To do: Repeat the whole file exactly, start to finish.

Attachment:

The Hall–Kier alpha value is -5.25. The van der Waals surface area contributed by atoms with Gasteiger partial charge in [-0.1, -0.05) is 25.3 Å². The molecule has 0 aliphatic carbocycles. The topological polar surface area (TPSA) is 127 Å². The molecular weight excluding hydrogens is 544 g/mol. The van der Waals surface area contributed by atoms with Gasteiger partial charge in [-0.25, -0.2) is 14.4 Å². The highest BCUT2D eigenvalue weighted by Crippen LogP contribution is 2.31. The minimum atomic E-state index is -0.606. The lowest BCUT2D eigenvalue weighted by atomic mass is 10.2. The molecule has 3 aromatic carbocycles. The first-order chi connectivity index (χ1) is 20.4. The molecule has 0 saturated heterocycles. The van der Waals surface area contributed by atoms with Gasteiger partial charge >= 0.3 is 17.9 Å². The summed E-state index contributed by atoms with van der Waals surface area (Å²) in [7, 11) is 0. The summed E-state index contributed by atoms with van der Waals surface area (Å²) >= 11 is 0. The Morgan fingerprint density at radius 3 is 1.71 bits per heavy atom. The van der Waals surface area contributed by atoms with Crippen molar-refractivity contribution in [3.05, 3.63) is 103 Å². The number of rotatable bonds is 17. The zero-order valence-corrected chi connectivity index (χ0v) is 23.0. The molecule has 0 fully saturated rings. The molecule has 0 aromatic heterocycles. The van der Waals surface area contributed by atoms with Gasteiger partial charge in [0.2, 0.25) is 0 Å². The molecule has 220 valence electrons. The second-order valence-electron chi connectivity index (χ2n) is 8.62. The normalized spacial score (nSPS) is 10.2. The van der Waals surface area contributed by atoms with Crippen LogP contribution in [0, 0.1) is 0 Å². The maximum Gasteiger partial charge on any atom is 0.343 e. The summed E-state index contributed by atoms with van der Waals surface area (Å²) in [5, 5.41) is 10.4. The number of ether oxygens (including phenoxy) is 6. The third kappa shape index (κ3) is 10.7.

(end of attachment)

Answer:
The Hall–Kier alpha value is -5.25. The van der Waals surface area contributed by atoms with Gasteiger partial charge in [-0.1, -0.05) is 25.3 Å². The molecule has 0 aliphatic carbocycles. The topological polar surface area (TPSA) is 127 Å². The molecular weight excluding hydrogens is 544 g/mol. The van der Waals surface area contributed by atoms with Gasteiger partial charge in [-0.25, -0.2) is 14.4 Å². The highest BCUT2D eigenvalue weighted by Crippen LogP contribution is 2.31. The minimum atomic E-state index is -0.606. The lowest BCUT2D eigenvalue weighted by atomic mass is 10.2. The molecule has 3 aromatic carbocycles. The first-order chi connectivity index (χ1) is 20.4. The molecule has 0 saturated heterocycles. The van der Waals surface area contributed by atoms with Gasteiger partial charge >= 0.3 is 17.9 Å². The summed E-state index contributed by atoms with van der Waals surface area (Å²) in [7, 11) is 0. The summed E-state index contributed by atoms with van der Waals surface area (Å²) >= 11 is 0. The Morgan fingerprint density at radius 3 is 1.71 bits per heavy atom. The van der Waals surface area contributed by atoms with Crippen molar-refractivity contribution in [3.05, 3.63) is 103 Å². The number of rotatable bonds is 17. The zero-order valence-corrected chi connectivity index (χ0v) is 23.0. The molecule has 0 fully saturated rings. The molecule has 0 aromatic heterocycles. The van der Waals surface area contributed by atoms with Gasteiger partial charge in [0.2, 0.25) is 0 Å². The molecule has 220 valence electrons. The second-order valence-electron chi connectivity index (χ2n) is 8.62. The normalized spacial score (nSPS) is 10.2. The van der Waals surface area contributed by atoms with Crippen LogP contribution in [0, 0.1) is 0 Å². The maximum Gasteiger partial charge on any atom is 0.343 e. The summed E-state index contributed by atoms with van der Waals surface area (Å²) in [5, 5.41) is 10.4. The number of ether oxygens (including phenoxy) is 6. The third kappa shape index (κ3) is 10.7.